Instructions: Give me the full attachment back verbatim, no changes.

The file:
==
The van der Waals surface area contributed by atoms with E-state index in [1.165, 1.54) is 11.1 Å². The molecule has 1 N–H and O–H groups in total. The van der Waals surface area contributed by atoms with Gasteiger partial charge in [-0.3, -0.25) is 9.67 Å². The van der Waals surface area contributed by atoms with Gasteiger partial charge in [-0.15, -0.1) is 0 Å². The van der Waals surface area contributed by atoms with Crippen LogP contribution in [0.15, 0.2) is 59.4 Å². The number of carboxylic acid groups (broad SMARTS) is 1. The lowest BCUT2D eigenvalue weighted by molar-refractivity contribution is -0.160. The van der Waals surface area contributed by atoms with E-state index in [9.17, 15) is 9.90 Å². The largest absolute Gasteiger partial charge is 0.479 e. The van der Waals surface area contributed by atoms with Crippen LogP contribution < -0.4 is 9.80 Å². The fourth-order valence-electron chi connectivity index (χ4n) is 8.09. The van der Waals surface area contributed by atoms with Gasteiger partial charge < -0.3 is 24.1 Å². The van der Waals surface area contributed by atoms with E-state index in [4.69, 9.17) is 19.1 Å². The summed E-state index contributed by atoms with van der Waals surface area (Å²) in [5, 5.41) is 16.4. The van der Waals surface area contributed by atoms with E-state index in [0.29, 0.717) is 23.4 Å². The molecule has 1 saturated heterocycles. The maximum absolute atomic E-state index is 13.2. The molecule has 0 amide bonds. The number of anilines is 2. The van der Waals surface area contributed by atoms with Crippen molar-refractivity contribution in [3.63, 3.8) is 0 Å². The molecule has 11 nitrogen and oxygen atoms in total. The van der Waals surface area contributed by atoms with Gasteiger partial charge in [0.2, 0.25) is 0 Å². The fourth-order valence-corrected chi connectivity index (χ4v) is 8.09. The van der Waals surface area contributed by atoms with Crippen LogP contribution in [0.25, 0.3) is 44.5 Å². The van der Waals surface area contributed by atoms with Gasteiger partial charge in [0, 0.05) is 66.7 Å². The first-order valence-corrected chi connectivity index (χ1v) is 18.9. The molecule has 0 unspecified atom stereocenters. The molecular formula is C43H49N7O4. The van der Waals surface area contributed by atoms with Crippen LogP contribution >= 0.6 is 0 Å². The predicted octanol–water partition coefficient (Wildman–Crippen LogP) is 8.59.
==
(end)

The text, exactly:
The van der Waals surface area contributed by atoms with E-state index in [1.165, 1.54) is 11.1 Å². The molecule has 1 N–H and O–H groups in total. The van der Waals surface area contributed by atoms with Gasteiger partial charge in [-0.3, -0.25) is 9.67 Å². The van der Waals surface area contributed by atoms with Gasteiger partial charge in [-0.15, -0.1) is 0 Å². The van der Waals surface area contributed by atoms with Crippen LogP contribution in [0.15, 0.2) is 59.4 Å². The number of carboxylic acid groups (broad SMARTS) is 1. The lowest BCUT2D eigenvalue weighted by molar-refractivity contribution is -0.160. The van der Waals surface area contributed by atoms with E-state index in [9.17, 15) is 9.90 Å². The largest absolute Gasteiger partial charge is 0.479 e. The van der Waals surface area contributed by atoms with Crippen LogP contribution < -0.4 is 9.80 Å². The fourth-order valence-electron chi connectivity index (χ4n) is 8.09. The van der Waals surface area contributed by atoms with Gasteiger partial charge < -0.3 is 24.1 Å². The van der Waals surface area contributed by atoms with E-state index in [4.69, 9.17) is 19.1 Å². The summed E-state index contributed by atoms with van der Waals surface area (Å²) in [5, 5.41) is 16.4. The van der Waals surface area contributed by atoms with E-state index in [0.29, 0.717) is 23.4 Å². The molecule has 1 saturated heterocycles. The maximum absolute atomic E-state index is 13.2. The molecule has 0 amide bonds. The number of anilines is 2. The van der Waals surface area contributed by atoms with Crippen molar-refractivity contribution in [3.63, 3.8) is 0 Å². The molecule has 11 nitrogen and oxygen atoms in total. The van der Waals surface area contributed by atoms with Gasteiger partial charge in [0.2, 0.25) is 0 Å². The fourth-order valence-corrected chi connectivity index (χ4v) is 8.09. The van der Waals surface area contributed by atoms with Crippen LogP contribution in [0.25, 0.3) is 44.5 Å². The van der Waals surface area contributed by atoms with Gasteiger partial charge in [0, 0.05) is 66.7 Å². The first-order valence-corrected chi connectivity index (χ1v) is 18.9. The molecule has 0 unspecified atom stereocenters. The molecular formula is C43H49N7O4. The van der Waals surface area contributed by atoms with Crippen LogP contribution >= 0.6 is 0 Å². The predicted octanol–water partition coefficient (Wildman–Crippen LogP) is 8.59.